The Chapel Hill High School girls basketball team hasn’t lost to an opponent from their classification since 2013, but they finally have run into something they find impossible to defeat.
Specifically, the running the clock mandated by the N.C. High School Athletics Association’s “Mercy Rule.”
The rule mandates that any high school basketball game in which one team takes a lead of 40 points or more after halftime will then continue with a “running clock.” The clock keeps going constantly except for injuries or called time-outs.
Digital Access for only $0.99
For the most comprehensive local coverage, subscribe today.
The similar rule in football kicks in for a 42-point margin after halftime. Likewise, baseball has long had a Mercy Rule, sometimes less elegantly called a “Slaughter Rule,” which ends games anytime after four-and-a-half innings when a team goes ahead by 10 runs.
Chapel Hill’s 63-12 win Wednesday night against the girls from Northern Vance went into hyper drive at the 6:20 mark of the third quarter, as soon as Tamia Eatmon sank two free throws to put Chapel Hill ahead 48-7.
Eatmon and Autumn West each finished with 10 points, while Raziyah Farrington, hitting 8-of-10 shots from the field, led the game stats with 20 points and seven rebounds.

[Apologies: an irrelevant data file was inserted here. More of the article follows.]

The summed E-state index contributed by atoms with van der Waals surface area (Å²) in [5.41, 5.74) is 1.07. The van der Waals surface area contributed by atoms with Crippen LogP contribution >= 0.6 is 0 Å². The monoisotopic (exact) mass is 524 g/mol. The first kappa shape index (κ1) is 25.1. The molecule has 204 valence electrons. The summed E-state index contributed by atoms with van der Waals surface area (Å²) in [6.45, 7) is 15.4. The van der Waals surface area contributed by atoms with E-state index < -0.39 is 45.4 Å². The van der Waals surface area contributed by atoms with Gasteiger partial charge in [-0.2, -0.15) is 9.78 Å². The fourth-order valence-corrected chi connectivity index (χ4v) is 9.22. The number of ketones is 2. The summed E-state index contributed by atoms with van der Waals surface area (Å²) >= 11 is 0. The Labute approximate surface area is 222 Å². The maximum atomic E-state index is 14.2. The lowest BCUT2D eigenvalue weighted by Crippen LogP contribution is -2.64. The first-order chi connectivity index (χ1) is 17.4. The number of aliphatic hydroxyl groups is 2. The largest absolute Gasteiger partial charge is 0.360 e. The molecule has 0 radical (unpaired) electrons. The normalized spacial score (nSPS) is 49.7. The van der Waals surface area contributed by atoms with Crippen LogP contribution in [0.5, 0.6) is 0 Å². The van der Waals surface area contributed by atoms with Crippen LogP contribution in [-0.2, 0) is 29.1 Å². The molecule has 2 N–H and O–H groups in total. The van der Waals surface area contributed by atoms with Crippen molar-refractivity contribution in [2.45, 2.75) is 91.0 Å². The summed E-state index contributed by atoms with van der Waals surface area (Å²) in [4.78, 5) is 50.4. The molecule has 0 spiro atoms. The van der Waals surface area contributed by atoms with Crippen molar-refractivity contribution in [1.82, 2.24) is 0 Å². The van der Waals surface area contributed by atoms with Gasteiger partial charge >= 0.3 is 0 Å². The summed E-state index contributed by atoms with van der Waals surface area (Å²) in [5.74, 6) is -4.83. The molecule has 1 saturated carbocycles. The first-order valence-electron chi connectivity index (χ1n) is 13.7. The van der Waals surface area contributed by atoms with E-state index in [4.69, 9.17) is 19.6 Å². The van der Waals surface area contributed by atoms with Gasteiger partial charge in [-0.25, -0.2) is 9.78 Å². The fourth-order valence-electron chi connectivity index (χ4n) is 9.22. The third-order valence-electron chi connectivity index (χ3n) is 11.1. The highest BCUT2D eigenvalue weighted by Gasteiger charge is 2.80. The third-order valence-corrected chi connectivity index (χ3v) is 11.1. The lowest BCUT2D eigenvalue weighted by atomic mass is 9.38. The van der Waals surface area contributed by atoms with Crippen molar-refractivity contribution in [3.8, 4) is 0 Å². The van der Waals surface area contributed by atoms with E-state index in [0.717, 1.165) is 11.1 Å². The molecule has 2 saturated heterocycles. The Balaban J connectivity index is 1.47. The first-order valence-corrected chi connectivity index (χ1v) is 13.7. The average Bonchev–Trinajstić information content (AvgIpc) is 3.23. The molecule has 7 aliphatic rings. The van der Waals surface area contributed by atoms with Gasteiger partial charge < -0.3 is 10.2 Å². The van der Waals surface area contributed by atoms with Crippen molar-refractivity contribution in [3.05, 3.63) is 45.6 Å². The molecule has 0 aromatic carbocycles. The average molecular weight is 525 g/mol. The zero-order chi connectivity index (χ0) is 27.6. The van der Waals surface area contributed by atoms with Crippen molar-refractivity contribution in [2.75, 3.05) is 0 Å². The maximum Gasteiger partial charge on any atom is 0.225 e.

The outcome was never in doubt. Chapel Hill led 40-7 at halftime and held Northern Vance without a point in the second half until the final 1:11 of play.
It could have been worse.
In 2013, Chapel Hill scored a team-record 101 points while downing Northern Vance. In 2014, Eatmon recorded the team’s first triple double when she hit 8-of-8 shots from the field and scored 16 points to go with 13 steals and 10 assists in Chapel Hill’s 100-17 victory at Northern Vance — the CHHS program’s record for margin of victory.
The NCHSAA’s rule succeeded Wednesday in narrowing Chapel Hill’s margin of victory and shortened the amount of time the Vikings had to endure on the court.
Chapel Hill coach Sherry Norris is not sure that’s necessarily a good thing.
“I hate to see us get that 40-point lead,” Norris said, “because that running clock reduces the girls’ playing time on the court.”
Wednesday’s win marked the fourth time in seven conference games that Chapel Hill finished with the clocking running.
Norris substituted freely Wednesday, but by the third period the substitutions came at a frantic pace as Chapel Hill worked hard to maximize court time for the reserves. At one point, the Tigers called time-out just so they could bring in five new players for more precious experience.
The mercy rule is a good thing, preventing such debacles as the 161-2 whipping a California high school coach applied this season to a hapless opponent.
But it comes at a price. Players from now on will be getting less game experience, regardless of upon which side they play.